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When our son, Brandon, was just two, I picked him up from the church nursery and later asked, “What did you learn today?”
He sighed, then shared what he had heard the teacher say: “Get out from under the table.”
I still chuckle, picturing a dedicated teacher who had prepared songs, coloring pictures, treats, and a lesson for a wiggly group of toddlers, at least one of whom was not making her task any easier.
And, as I’ve thought about this over the years, those words actually have taken on profound meaning. Though we are not physically hiding under a table during Sunday School, we do much the same thing. And we do it often.
I once read a very old quote by someone saying that all they ever did during sermons was study other women’s hats. Obviously, in an era when women always wore hats to church, you can imagine the temptation to sit in the chapel, tune out the speakers, and just look at the backs of people’s heads. And, even today, we find plenty of distractions if we drop our focus and tune out.
In classes, during the passing of the Sacrament, even when studying scriptures, some of us veer off task as our mind wanders to other things. Many of us have caught ourselves mumbling worn-out phrases when we pray. It seems that whenever there’s an opportunity for spiritual growth, even an “aha!” moment, Satan is right there to lure us under the table, so to speak.
We just enjoyed a feast of inspiration in General Conference. But have we climbed back under the table, now? When we hear a wonderful message during a Sacrament meeting talk, do we jot it down, share it with our family, tape it to a mirror, post it online, include it in a journal entry? Do we actually try to implement it? I’ll be honest—I often hear fabulous insights but fail to take the steps I should to let it improve my life. I’m sitting under the table.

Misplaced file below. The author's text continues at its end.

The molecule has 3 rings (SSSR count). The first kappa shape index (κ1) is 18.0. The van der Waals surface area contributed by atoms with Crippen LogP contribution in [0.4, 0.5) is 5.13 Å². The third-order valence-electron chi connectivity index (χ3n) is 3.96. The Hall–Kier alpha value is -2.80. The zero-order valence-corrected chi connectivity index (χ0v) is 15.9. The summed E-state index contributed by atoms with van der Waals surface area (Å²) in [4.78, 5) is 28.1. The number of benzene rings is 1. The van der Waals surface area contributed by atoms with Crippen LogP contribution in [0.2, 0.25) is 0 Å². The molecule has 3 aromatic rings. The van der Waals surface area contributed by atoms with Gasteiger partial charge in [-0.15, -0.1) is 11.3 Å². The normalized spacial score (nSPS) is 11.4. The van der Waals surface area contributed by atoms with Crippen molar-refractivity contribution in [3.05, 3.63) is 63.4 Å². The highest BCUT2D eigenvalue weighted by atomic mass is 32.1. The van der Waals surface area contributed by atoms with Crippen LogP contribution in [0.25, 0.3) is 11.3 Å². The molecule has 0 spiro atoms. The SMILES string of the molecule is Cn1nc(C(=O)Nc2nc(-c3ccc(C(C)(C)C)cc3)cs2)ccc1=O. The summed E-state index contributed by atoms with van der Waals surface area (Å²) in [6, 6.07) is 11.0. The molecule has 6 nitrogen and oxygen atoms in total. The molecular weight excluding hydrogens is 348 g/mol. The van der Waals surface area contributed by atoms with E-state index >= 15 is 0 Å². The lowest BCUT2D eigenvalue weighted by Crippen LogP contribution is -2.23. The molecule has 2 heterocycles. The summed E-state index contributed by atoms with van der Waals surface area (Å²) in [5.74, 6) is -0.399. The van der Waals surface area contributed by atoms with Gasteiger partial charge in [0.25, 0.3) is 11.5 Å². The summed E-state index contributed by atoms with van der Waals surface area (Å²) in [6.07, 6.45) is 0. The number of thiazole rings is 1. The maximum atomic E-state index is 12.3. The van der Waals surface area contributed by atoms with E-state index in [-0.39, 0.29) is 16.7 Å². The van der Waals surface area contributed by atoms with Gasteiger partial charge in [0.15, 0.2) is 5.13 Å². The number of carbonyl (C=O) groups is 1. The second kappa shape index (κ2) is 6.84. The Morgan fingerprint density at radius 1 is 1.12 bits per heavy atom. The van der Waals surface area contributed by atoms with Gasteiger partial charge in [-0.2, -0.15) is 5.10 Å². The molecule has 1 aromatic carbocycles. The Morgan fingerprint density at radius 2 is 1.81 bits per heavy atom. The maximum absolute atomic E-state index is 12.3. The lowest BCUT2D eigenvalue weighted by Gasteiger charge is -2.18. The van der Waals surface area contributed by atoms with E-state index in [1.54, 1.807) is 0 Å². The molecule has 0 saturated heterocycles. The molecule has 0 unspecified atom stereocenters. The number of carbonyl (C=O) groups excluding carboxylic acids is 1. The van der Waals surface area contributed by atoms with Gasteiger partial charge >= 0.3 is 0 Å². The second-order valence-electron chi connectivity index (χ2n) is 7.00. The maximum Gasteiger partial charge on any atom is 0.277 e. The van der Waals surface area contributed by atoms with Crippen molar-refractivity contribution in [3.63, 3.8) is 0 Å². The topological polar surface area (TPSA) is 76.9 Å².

This “hiding” is invisible to others, so no one catches us by the sleeve and says, “Hey, I’m teaching a lesson here. You should listen.” But, as adults, we can self-regulate, can’t we? In Sacrament meeting we can pay attention to the lyrics we sing. We can say a silent prayer for the speakers, and then really listen for insights as they deliver their messages. Above all, we can partake of the Sacrament with an awareness of the holy ordinance it is, and make those promises sincerely, repenting and recommitting every week.
In classes we can decide to participate more, ask and answer questions, and read the material beforehand. When the teacher needs help, we can be there for them. Instead of coming to church with the adolescent approach that sits back and waits to be entertained, we can engage like grownups.
The analogy can even extend to our everyday life, mine included. How often are we sitting under the table instead of doing the temple work or genealogy we should be doing? How many opportunities for service have we missed, in favor of sports and recreation? How many healing conversations with family members have been put on a back burner, as our busy lives intrude and months go by? When we turn from those activities that can secure eternal blessings, in favor of transient mortal choices, we are sitting under the table. We are choosing the easy wrong instead of the hard right, as President Monson has counseled us not to do.
Today I’m going to look at my life, the more difficult things that I’ve been avoiding, and see if I can climb out from under that table. Wanna come with me?